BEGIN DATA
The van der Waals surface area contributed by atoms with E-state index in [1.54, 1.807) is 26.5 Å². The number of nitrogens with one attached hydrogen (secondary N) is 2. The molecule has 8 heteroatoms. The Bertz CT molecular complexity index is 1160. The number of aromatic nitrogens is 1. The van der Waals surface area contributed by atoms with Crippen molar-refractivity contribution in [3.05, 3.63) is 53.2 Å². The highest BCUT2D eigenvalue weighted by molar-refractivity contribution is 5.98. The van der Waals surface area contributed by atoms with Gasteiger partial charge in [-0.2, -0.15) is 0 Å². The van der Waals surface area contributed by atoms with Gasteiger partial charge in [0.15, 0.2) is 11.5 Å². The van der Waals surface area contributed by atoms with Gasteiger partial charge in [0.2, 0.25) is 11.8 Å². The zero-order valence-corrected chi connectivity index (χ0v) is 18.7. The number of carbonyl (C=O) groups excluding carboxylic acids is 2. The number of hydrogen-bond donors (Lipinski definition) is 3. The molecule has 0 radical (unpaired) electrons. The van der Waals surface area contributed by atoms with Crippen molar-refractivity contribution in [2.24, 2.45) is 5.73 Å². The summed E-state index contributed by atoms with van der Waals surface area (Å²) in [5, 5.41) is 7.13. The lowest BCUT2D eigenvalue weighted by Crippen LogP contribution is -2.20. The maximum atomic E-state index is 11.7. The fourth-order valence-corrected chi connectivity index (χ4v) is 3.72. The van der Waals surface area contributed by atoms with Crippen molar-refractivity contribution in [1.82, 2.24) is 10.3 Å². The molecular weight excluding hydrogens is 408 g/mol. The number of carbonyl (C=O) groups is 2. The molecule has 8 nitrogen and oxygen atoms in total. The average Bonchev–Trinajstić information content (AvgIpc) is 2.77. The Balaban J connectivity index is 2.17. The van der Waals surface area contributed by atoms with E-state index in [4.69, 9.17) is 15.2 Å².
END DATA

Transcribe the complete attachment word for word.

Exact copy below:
The van der Waals surface area contributed by atoms with E-state index in [1.54, 1.807) is 26.5 Å². The number of nitrogens with one attached hydrogen (secondary N) is 2. The molecule has 8 heteroatoms. The Bertz CT molecular complexity index is 1160. The number of aromatic nitrogens is 1. The van der Waals surface area contributed by atoms with Crippen molar-refractivity contribution in [3.05, 3.63) is 53.2 Å². The highest BCUT2D eigenvalue weighted by molar-refractivity contribution is 5.98. The van der Waals surface area contributed by atoms with Gasteiger partial charge in [-0.2, -0.15) is 0 Å². The van der Waals surface area contributed by atoms with Gasteiger partial charge in [0.15, 0.2) is 11.5 Å². The van der Waals surface area contributed by atoms with Gasteiger partial charge in [0.2, 0.25) is 11.8 Å². The zero-order valence-corrected chi connectivity index (χ0v) is 18.7. The number of carbonyl (C=O) groups excluding carboxylic acids is 2. The number of hydrogen-bond donors (Lipinski definition) is 3. The molecule has 0 radical (unpaired) electrons. The van der Waals surface area contributed by atoms with Crippen molar-refractivity contribution in [2.24, 2.45) is 5.73 Å². The summed E-state index contributed by atoms with van der Waals surface area (Å²) in [5, 5.41) is 7.13. The lowest BCUT2D eigenvalue weighted by Crippen LogP contribution is -2.20. The maximum atomic E-state index is 11.7. The fourth-order valence-corrected chi connectivity index (χ4v) is 3.72. The van der Waals surface area contributed by atoms with Crippen molar-refractivity contribution in [1.82, 2.24) is 10.3 Å². The molecular weight excluding hydrogens is 408 g/mol. The number of carbonyl (C=O) groups is 2. The molecule has 8 nitrogen and oxygen atoms in total. The average Bonchev–Trinajstić information content (AvgIpc) is 2.77. The Balaban J connectivity index is 2.17. The van der Waals surface area contributed by atoms with E-state index in [4.69, 9.17) is 15.2 Å².